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Q&A: Aurelio Valento talks about goals in newly-created position

Aurelio Valente, former vice president for student affairs and dean of students at National Louis University in Chicago, will now serve as the regional assistant vice chancellor at USF St. Pete. ORACLE GRAPHIC/JUSTIN SEECHARAN;ORACLE PHOTO/Aurelio Valente

In order to escape a military coup in Portugal in 1974, Aurelio Valente immigrated to the U.S. at just five years old. 

Growing up in an immigrant community in Massachusetts, Valente was the first among over 30 of his cousins to attend college. Since then, Valente has worked his way up in higher educational administrative positions. 

In 2024, the new role of a regional assistant vice chancellor for undergraduate studies on the USF St. Pete campus was filled by Valente.

The new position was “redesigned” from an existing role when St. Pete’s advising system followed a campus-wide approach. Advising is now based within individual academic colleges, according to Valente.

What inspired you to pursue a career in university administration?

I began working in higher education immediately after my own graduation from college because of the positive and supportive environment I experienced as an undergraduate. I wanted to pay this forward, [so] for 30 years higher education has been my professional calling. 

As an undergraduate and graduate student at UMass Dartmouth, I felt nurtured and enabled. After graduation, I was called to do what I could to replicate that for others, especially first-generation college students for whom degree attainment can have a disproportionately positive impact on their social and economic mobility, and prosperity for a positive future. I believe strongly that education lifts up individuals, their families and their communities.

As the new regional assistant vice chancellor, what are your primary responsibilities and goals?

Specifically, I am working to create parity of services and align programs on the St. Pete campus with Undergraduate Studies on the Tampa campus. 

I’m working to rebuild Academic Success Advocacy on our campus, provide campus-based support for excellence in academic advising and deliver exemplary learning support through the Debbie Nye Sembler Student Success Center. 

Growing up, were there any particular experiences or influences that shaped your approach to education and leadership?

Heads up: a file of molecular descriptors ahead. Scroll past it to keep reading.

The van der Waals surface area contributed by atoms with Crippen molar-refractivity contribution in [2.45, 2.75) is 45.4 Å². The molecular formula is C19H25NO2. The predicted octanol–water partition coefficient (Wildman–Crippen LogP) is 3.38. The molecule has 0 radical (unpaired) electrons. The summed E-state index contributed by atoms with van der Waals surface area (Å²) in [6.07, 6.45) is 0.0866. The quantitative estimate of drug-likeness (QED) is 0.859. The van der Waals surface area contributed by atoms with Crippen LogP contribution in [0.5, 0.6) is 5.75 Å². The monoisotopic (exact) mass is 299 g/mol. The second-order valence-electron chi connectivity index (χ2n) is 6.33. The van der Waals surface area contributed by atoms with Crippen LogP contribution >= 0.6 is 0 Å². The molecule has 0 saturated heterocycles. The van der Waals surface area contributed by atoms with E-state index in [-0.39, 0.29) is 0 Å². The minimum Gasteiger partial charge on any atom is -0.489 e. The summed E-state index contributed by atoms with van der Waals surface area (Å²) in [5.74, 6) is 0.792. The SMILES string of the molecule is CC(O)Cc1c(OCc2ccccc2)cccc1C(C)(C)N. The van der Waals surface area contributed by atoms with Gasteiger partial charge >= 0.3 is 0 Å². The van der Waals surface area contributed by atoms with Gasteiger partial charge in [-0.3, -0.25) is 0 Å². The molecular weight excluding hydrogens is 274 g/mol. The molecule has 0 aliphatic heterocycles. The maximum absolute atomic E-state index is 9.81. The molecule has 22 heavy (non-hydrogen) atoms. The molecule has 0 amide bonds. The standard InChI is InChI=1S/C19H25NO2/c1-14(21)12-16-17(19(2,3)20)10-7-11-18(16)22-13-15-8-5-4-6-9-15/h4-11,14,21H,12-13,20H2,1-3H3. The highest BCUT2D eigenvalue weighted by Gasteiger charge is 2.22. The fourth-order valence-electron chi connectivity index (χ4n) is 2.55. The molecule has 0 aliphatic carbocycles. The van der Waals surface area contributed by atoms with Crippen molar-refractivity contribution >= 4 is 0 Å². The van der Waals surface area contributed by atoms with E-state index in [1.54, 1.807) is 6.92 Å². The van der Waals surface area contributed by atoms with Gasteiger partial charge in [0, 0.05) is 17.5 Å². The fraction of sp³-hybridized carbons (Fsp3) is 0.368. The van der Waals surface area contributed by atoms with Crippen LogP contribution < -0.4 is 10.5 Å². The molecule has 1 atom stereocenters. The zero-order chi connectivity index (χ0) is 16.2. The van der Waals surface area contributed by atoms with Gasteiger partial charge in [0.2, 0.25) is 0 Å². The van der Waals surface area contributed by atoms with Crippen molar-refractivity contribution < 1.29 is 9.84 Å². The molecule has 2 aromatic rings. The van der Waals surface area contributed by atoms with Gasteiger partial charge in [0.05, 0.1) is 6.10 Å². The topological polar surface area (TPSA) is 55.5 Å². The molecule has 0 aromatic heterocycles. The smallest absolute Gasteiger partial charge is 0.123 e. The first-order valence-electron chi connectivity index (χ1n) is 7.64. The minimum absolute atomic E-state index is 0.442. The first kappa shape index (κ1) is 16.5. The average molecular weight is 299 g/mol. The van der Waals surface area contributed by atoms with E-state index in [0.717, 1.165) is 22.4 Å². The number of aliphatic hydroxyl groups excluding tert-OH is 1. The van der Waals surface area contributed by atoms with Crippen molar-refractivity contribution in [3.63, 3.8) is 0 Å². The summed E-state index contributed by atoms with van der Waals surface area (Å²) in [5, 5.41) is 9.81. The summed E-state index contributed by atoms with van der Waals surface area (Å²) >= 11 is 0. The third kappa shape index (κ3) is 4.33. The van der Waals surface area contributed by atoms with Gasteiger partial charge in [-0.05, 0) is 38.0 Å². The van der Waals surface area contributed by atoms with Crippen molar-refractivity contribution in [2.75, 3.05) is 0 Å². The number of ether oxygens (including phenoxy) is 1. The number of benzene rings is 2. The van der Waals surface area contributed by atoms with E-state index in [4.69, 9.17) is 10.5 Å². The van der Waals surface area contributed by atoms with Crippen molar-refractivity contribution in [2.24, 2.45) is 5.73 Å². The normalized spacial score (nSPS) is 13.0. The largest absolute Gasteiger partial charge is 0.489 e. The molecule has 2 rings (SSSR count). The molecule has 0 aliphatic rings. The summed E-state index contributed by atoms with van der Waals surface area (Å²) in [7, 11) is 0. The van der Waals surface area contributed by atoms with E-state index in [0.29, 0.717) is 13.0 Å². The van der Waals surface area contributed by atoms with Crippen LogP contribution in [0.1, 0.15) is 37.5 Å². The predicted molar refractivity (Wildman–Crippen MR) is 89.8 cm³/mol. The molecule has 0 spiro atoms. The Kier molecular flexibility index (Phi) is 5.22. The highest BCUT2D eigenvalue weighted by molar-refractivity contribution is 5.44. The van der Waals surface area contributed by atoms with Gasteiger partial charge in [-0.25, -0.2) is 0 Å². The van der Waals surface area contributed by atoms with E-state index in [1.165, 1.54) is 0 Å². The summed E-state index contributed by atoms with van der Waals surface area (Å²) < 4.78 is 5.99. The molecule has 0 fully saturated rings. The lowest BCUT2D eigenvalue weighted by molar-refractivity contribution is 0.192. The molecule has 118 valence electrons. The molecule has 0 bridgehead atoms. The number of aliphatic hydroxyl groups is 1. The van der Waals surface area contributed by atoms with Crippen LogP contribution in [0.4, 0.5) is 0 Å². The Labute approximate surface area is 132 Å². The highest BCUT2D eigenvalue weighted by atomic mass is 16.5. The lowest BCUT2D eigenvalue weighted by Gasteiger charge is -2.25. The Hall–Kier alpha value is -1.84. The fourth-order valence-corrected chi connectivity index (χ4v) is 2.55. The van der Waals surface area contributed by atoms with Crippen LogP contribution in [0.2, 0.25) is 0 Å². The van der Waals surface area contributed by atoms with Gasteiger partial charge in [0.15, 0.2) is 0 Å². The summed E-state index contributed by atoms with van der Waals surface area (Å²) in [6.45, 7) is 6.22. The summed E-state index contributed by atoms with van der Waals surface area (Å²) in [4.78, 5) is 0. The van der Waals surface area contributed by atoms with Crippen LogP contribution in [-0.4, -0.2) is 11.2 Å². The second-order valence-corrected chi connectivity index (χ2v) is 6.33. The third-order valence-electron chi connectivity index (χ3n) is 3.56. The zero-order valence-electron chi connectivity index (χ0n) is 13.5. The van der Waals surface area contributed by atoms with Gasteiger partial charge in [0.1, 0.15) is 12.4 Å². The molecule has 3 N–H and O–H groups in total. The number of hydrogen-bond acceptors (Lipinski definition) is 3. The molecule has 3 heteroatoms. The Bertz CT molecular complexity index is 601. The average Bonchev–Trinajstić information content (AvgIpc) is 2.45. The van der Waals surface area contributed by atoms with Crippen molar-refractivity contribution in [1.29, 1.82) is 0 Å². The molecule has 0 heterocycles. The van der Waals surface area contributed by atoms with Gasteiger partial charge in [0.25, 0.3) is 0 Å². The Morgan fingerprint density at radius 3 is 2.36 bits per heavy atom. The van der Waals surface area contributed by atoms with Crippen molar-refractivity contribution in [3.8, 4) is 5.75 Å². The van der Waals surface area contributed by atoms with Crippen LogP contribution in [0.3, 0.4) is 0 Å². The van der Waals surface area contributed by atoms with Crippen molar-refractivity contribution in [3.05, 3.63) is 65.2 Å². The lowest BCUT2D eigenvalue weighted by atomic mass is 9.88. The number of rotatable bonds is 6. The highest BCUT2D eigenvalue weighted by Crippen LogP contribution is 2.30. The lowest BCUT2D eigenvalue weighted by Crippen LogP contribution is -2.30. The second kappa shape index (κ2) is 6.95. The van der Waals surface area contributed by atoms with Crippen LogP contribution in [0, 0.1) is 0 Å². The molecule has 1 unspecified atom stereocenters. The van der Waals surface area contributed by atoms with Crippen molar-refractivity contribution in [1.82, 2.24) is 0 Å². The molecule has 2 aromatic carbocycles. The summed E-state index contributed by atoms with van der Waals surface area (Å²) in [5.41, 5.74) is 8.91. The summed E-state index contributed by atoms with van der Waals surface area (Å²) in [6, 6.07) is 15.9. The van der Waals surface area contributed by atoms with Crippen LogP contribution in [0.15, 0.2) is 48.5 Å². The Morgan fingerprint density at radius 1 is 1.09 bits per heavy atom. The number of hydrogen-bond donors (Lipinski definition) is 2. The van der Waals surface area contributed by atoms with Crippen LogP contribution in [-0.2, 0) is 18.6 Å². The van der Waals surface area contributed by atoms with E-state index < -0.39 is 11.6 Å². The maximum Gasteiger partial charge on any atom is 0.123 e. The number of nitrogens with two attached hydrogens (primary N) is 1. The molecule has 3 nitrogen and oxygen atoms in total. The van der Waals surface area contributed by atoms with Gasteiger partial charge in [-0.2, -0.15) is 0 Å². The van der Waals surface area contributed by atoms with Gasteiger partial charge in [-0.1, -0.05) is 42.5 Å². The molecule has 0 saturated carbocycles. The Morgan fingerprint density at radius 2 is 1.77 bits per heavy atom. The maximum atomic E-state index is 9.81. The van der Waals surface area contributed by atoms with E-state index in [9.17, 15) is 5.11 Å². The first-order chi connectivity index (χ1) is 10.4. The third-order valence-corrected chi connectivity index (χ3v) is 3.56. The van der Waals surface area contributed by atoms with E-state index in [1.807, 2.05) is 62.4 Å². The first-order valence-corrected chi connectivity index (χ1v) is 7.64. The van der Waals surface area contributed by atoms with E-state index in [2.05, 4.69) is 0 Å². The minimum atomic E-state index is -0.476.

My personal mission is to promote student-first strategies and innovations to drive social and economic mobility through degree attainment. This mission is centered in the opportunities that were offered to me as a college student through faculty and staff that [saw] I had the potential to succeed. 

Among the 30+ cousins in my extended family, I was the first of my generation of new Americans to go to college, and the belief that an education can help ensure access to the American Dream, that whatever happened no one could ever take my education away. Since then, more of my cousins have gone to college, others didn’t, and we have all contributed positively to our communities. 

In my own experience as an undergraduate, I distinctly remember my Dean of Students at UMass Dartmouth attending my Naturalization Ceremony when I became an American citizen during my undergraduate experience. His presence in this ceremony spoke to me deeply as a gesture of care and support campus leaders can demonstrate for their students. 

What has been your journey in the academic world so far? 

My family immigrated to Massachusetts where there is a vibrant Portuguese community of immigrants. I was expected to go to work in some of the same mills and factories my family, and many immigrants were working in. 14 of my family members, my brother and mother included, have worked for the same factory that made golf balls. 

As I was looking for a job after high school, a mentor encouraged me to go to college instead, and I took his advice. I continued in college, and a student peer encouraged me to get involved in student government and as a resident assistant, I took their advice. These two moments of advice started my journey to higher education, and the career I enjoyed for three decades.

How do you plan to engage with students and faculty to foster a collaborative and inclusive campus environment?

I’m on my second month, and I have spent my first month listening and getting to know the talented faculty and staff at USF – both at St. Pete and Tampa campuses – since I started during the winter break. With students returning to campus for the spring term, I’m looking forward to meeting more students and learn from them how we can help remove barriers and work collectively to promote their success.